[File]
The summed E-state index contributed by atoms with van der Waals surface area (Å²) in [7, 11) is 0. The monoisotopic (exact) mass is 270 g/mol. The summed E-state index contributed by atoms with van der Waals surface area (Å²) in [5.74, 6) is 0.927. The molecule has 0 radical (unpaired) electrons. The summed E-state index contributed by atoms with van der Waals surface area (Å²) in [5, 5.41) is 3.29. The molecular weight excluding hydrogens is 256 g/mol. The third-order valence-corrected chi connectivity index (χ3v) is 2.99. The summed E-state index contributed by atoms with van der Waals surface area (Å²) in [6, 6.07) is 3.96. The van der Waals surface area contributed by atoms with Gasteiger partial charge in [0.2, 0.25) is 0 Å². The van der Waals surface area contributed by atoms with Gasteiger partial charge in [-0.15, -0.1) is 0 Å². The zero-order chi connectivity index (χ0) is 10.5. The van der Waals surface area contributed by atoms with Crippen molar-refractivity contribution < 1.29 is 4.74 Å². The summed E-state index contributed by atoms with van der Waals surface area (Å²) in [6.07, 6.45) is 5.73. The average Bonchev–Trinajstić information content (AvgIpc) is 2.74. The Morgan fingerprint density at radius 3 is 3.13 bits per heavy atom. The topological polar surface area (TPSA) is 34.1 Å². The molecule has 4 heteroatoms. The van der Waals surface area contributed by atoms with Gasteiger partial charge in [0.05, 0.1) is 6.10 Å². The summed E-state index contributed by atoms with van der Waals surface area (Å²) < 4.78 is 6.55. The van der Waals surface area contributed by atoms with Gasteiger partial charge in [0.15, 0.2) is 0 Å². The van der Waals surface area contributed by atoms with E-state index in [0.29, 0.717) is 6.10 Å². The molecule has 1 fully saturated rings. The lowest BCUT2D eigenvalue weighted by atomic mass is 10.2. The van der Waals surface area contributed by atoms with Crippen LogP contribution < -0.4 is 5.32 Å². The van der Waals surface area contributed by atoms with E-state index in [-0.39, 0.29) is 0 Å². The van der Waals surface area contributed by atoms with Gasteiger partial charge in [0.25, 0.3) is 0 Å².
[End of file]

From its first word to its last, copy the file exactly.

The summed E-state index contributed by atoms with van der Waals surface area (Å²) in [7, 11) is 0. The monoisotopic (exact) mass is 270 g/mol. The summed E-state index contributed by atoms with van der Waals surface area (Å²) in [5.74, 6) is 0.927. The molecule has 0 radical (unpaired) electrons. The summed E-state index contributed by atoms with van der Waals surface area (Å²) in [5, 5.41) is 3.29. The molecular weight excluding hydrogens is 256 g/mol. The third-order valence-corrected chi connectivity index (χ3v) is 2.99. The summed E-state index contributed by atoms with van der Waals surface area (Å²) in [6, 6.07) is 3.96. The van der Waals surface area contributed by atoms with Gasteiger partial charge in [0.2, 0.25) is 0 Å². The van der Waals surface area contributed by atoms with Gasteiger partial charge in [-0.15, -0.1) is 0 Å². The zero-order chi connectivity index (χ0) is 10.5. The van der Waals surface area contributed by atoms with Crippen molar-refractivity contribution < 1.29 is 4.74 Å². The summed E-state index contributed by atoms with van der Waals surface area (Å²) in [6.07, 6.45) is 5.73. The average Bonchev–Trinajstić information content (AvgIpc) is 2.74. The Morgan fingerprint density at radius 3 is 3.13 bits per heavy atom. The topological polar surface area (TPSA) is 34.1 Å². The molecule has 4 heteroatoms. The van der Waals surface area contributed by atoms with Gasteiger partial charge in [0.05, 0.1) is 6.10 Å². The summed E-state index contributed by atoms with van der Waals surface area (Å²) < 4.78 is 6.55. The van der Waals surface area contributed by atoms with Gasteiger partial charge in [0.15, 0.2) is 0 Å². The van der Waals surface area contributed by atoms with E-state index in [0.29, 0.717) is 6.10 Å². The molecule has 1 fully saturated rings. The lowest BCUT2D eigenvalue weighted by atomic mass is 10.2. The van der Waals surface area contributed by atoms with Crippen LogP contribution < -0.4 is 5.32 Å². The van der Waals surface area contributed by atoms with E-state index in [-0.39, 0.29) is 0 Å². The van der Waals surface area contributed by atoms with Gasteiger partial charge in [0.25, 0.3) is 0 Å².